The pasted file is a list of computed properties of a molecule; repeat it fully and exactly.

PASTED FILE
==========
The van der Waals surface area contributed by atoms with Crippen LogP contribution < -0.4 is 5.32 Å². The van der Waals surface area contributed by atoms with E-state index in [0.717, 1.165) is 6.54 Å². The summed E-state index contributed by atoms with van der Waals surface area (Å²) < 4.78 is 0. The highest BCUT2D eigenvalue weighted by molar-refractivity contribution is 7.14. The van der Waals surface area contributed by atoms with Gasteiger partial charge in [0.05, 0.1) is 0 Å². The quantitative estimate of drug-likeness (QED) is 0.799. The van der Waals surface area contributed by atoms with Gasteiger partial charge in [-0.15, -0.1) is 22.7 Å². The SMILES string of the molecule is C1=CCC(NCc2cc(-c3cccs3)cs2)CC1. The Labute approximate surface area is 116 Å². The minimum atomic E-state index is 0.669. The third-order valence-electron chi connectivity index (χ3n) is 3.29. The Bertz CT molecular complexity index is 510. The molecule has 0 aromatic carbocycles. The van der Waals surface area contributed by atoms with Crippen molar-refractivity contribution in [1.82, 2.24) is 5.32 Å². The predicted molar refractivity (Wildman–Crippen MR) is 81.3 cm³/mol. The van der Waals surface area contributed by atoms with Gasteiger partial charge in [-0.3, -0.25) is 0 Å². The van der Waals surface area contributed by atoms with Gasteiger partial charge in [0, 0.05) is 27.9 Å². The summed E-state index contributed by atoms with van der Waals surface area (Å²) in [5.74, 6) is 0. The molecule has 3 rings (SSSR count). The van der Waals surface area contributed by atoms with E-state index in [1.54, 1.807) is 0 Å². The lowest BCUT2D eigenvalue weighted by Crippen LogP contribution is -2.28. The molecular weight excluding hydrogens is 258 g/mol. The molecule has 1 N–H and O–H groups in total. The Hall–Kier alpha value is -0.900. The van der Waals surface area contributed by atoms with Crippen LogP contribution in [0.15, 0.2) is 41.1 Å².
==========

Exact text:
The van der Waals surface area contributed by atoms with Crippen LogP contribution < -0.4 is 5.32 Å². The van der Waals surface area contributed by atoms with E-state index in [0.717, 1.165) is 6.54 Å². The summed E-state index contributed by atoms with van der Waals surface area (Å²) < 4.78 is 0. The highest BCUT2D eigenvalue weighted by molar-refractivity contribution is 7.14. The van der Waals surface area contributed by atoms with Gasteiger partial charge in [0.05, 0.1) is 0 Å². The quantitative estimate of drug-likeness (QED) is 0.799. The van der Waals surface area contributed by atoms with Gasteiger partial charge in [-0.15, -0.1) is 22.7 Å². The SMILES string of the molecule is C1=CCC(NCc2cc(-c3cccs3)cs2)CC1. The Labute approximate surface area is 116 Å². The minimum atomic E-state index is 0.669. The third-order valence-electron chi connectivity index (χ3n) is 3.29. The Bertz CT molecular complexity index is 510. The molecule has 0 aromatic carbocycles. The van der Waals surface area contributed by atoms with Crippen molar-refractivity contribution in [1.82, 2.24) is 5.32 Å². The predicted molar refractivity (Wildman–Crippen MR) is 81.3 cm³/mol. The van der Waals surface area contributed by atoms with Gasteiger partial charge in [-0.3, -0.25) is 0 Å². The van der Waals surface area contributed by atoms with Gasteiger partial charge in [0, 0.05) is 27.9 Å². The summed E-state index contributed by atoms with van der Waals surface area (Å²) in [5.74, 6) is 0. The molecule has 3 rings (SSSR count). The van der Waals surface area contributed by atoms with E-state index in [1.54, 1.807) is 0 Å². The lowest BCUT2D eigenvalue weighted by Crippen LogP contribution is -2.28. The molecular weight excluding hydrogens is 258 g/mol. The molecule has 1 N–H and O–H groups in total. The Hall–Kier alpha value is -0.900. The van der Waals surface area contributed by atoms with Crippen LogP contribution in [0.15, 0.2) is 41.1 Å².